FAQ: Will you evaluate my theory/idea?
I get requests from time to time from individuals who want me to evaluate their theory of physics or cosmology. Here is how I see the situation:
Science in general and my specialty of theoretical physics in particular is an extremely technical subject which has seen amazing advances, especially in the last century or so. New contributions need to connect with existing knowledge to be viable. By far the best way to achieve this connection is through careful study of the standard physics curriculum, starting with high school, and then college.
If you wish to make original contributions to theoretical physics a PhD in theoretical physics is key. During your PhD program you will start to make original contributions under supervision of your thesis advisor. If your PhD work is sufficiently successful you may get opportunities to continue your research career and with continued success may eventually land a long term research position. As your career continues you will be expected to continue making original contributions. Initially your PhD and Postdoctoral mentors will help you network with the community if they are sufficiently pleased with your progress, but also an element of luck can play a role. Should your reputation grow, as you present your work in meetings and journals, more colleagues will show an interest in your work and offer their opinions and evaluations.This is how I get involved with evaluating the work of people outside my own research group.
This may seem like a daunting process, and it certainly requires hard work and perseverance. But it is an open process.In my home country (USA) most people have access to community college courses in physics at a modest fee, and based on their performance can compete for scholarships and positions in four year colleges and beyond. In the USA, students in physics PhD programs typically are provided with teaching or research positions to support themselves and have their tuition covered as well, resulting in no cost to students who successfully compete for this support.(Residents of other countries should ask a local expert about what is available.)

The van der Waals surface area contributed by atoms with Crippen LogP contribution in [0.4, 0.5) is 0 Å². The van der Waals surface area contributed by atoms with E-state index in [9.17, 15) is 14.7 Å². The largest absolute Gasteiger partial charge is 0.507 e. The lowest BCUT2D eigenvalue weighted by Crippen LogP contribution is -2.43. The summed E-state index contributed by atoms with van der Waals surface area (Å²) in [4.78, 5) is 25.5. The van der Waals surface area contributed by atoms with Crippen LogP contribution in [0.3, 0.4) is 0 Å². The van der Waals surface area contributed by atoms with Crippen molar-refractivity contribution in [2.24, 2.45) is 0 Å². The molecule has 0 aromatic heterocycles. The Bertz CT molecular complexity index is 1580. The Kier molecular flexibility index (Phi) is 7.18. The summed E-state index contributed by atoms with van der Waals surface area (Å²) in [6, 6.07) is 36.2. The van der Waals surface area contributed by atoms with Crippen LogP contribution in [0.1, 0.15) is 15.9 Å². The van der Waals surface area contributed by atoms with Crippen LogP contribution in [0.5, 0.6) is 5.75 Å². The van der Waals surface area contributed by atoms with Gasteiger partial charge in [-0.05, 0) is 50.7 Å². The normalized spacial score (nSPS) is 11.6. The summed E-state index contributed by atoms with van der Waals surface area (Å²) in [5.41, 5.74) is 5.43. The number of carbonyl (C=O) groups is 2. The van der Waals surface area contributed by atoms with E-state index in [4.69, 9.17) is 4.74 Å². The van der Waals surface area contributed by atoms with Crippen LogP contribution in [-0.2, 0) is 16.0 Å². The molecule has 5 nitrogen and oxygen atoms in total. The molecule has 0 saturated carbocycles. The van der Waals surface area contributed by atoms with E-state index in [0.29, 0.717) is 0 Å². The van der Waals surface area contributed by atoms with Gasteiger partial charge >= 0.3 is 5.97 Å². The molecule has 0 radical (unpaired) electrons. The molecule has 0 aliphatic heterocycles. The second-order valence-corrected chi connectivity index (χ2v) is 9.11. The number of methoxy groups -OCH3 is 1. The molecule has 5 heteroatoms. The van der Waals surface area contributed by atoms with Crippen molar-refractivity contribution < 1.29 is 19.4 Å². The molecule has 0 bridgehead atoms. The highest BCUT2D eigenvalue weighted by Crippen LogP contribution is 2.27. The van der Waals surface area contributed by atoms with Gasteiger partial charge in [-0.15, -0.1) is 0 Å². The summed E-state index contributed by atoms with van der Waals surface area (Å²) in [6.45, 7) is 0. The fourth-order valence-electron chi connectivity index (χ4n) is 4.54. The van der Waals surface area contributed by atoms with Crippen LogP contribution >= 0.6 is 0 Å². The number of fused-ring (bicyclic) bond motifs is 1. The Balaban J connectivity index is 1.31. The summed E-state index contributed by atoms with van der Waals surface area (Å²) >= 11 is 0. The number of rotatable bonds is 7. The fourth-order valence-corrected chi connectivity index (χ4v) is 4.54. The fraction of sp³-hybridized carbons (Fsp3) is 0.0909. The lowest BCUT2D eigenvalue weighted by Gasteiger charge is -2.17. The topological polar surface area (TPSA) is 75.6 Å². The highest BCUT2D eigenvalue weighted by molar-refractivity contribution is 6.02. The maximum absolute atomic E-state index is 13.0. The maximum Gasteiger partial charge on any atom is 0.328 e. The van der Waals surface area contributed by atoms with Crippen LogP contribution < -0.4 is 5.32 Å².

Many students of all ages take on the challenge of pursuing a career in physics, in spite of (or more often because of) the enormous challenges involved. We are fortunate to have many excellent students here in UC Davis pursuing physics careers.
While it is not completely impossible to make important contributions without the usual training, the chances of that happening are extremely low. Certainly these chances are way too low for me to justify setting aside my responsibilities to my excellent students and colleagues who have embraced the challenging training process in order to critique the work of some who is trying an alternative route. My colleagues with a full graduate physics training and established careeers are much more likely to contribute something important and If anything I wish I had more time for them. So I simply do not make time to communicate in technical terms about theories and physics projects with individuals who have not engaged fully in their physics training and career development, and who have not progressed sufficiently to have become part of my community of students and professional contacts. Please do not take this as a negative or discouraging judgment. I am always thrilled to know that others are sufficiently excited about physics to pursue their own original work. I encourage you do full justice to your enthusiasm by taking the necessary steps I describe above. Even if a full career in physics research does not work out, just the first stages of physics training can be very rewarding; both in terms of your own intellectual enjoyment and in terms of developing tools for creative technical problem solving that can serve you well in many different walks of life.